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The original content for this article was contributed by The National Institute for Genealogical Studies in June 2012. It is an excerpt from their course Canadian Local Histories and Special Collections  by Michelle LaBrosse-Purcell, B.Sc., MLIS. The Institute offers over 200 comprehensive genealogy courses for a fee ($).

School Records

School records contain a wealth of information. Not only do these records contain information about the students, but sometimes also contain information about their parents, and the teachers. School records can contain addresses, birth dates, parents’ occupations and sometimes give an address or phone number where the parent can be reached, as well as attendance records. In some cases, health records, such as vaccination schedules, can also be found in a student’s records as well.

So how can we find the school records of an ancestor? Like so many other records in Canada, education is a provincial jurisdiction. Student records are usually retained by individual schools or they are transferred to the local school board. In some cases, public school records have been transferred to the provincial archives, or at times they have been given to a local archive. If a school was administered by a religious organization, it’s possible that their records may be in the archives of that congregation.

The following school record is for my grandmother’s class from Manitoba in 1915. Although the record only gives the grade, age of the children, and the attendance record of each child, it provided us with important information. As we were unsure of the year my grandmother was born, this record gives us an approximate year of birth. This record, of my grandmother’s grade one class, says she is ten years old. From this information we can deduce she was either born in 1904 or 1905.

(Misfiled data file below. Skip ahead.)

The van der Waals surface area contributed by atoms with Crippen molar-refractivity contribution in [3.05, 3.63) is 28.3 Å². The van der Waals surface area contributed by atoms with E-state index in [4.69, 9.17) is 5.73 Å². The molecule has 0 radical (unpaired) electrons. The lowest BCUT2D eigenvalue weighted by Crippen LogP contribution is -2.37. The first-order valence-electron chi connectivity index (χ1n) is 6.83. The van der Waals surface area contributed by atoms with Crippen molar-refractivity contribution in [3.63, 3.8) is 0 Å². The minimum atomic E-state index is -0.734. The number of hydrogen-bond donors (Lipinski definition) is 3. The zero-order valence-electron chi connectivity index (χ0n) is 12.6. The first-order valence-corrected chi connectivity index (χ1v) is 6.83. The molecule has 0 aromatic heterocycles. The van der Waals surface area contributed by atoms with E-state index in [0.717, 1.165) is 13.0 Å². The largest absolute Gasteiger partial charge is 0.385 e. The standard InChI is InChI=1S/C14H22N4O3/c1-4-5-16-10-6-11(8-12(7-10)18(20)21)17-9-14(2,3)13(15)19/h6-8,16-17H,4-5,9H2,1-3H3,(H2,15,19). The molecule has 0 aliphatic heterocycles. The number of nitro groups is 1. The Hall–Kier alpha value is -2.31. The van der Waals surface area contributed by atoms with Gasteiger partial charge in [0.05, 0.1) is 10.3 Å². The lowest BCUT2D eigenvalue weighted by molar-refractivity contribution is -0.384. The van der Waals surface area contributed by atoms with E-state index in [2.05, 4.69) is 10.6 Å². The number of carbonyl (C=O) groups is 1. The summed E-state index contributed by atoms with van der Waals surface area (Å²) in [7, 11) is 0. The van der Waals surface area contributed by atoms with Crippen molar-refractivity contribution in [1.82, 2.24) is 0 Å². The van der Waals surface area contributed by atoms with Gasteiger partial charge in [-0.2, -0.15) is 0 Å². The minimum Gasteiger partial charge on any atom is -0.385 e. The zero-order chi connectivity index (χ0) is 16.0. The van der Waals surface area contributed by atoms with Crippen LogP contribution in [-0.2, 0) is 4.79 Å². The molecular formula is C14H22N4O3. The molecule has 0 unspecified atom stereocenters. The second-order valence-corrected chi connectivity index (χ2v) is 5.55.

Public Schools of Manitoba, Half Yearly Return
Example IV15E.jpg

So, where do you start to find school information on your ancestors? There are two ways you can go about it. If your ancestor attended a public school, and you are aware of which school the ancestor attended, you can approach that school (if still in existence) and ask what has become of their records. In some cases, not much has been done, and they are stored in a warehouse or basement. In other cases, the records have either been destroyed, or moved to another facility, such as the provincial archives, or a local archive or museum. I did a quick search on CAIN and found that some records from the high school that I attended are now stored at our local art gallery and museum.

If you are not sure of the school your ancestor attended, or the school no longer exists, try contacting the school board, or the provincial archives of that province. Either one should be able to direct you in the right place to find out what has become of the records.

If your ancestor attended a school run by a religious organization, it is best to check with the archives that hold the records for that religion in that area to see what has happened to those records. For example, some residential schools run by the Catholic Church in Alberta have their records stored at the Provincial Archives of Alberta, under the care of the Oblate archivist. Students who attended an Anglican residential school in Western Ontario would check at the Diocese of Huron Archives in London, Ontario for their records.

Secondly, besides looking for actual records, also check for yearbooks. Although you won’t get the detailed information that students’ records will provide (such as addresses and birth dates), you may get a photograph of the person you are searching for, as well as finding out about their personality. Did they belong to any clubs? Were they on the debate team, or the football team? Small details like this help to understand more about your ancestor. For one ancestor of mine, who eventually went on to be the youngest person to graduate from McGill with a Ph.D. in aerospace engineering, I found in his yearbook that he belonged to a science club. Not surprising, but it showed his interest in science even at an early age. As well, you can find out about classmates of your ancestor, which might one day prove useful, if you run across a diary or letters written by a contemporary of your relative.


Information in this Wiki page is excerpted from the online courses Canadian Local Histories and Special Collections offered by The National Institute for Genealogical Studies. To learn more about these courses or other courses available from the Institute, see our website. We can be contacted at

We welcome updates and additions to this Wiki page.

  • This page was last modified on 27 October 2014, at 20:03.
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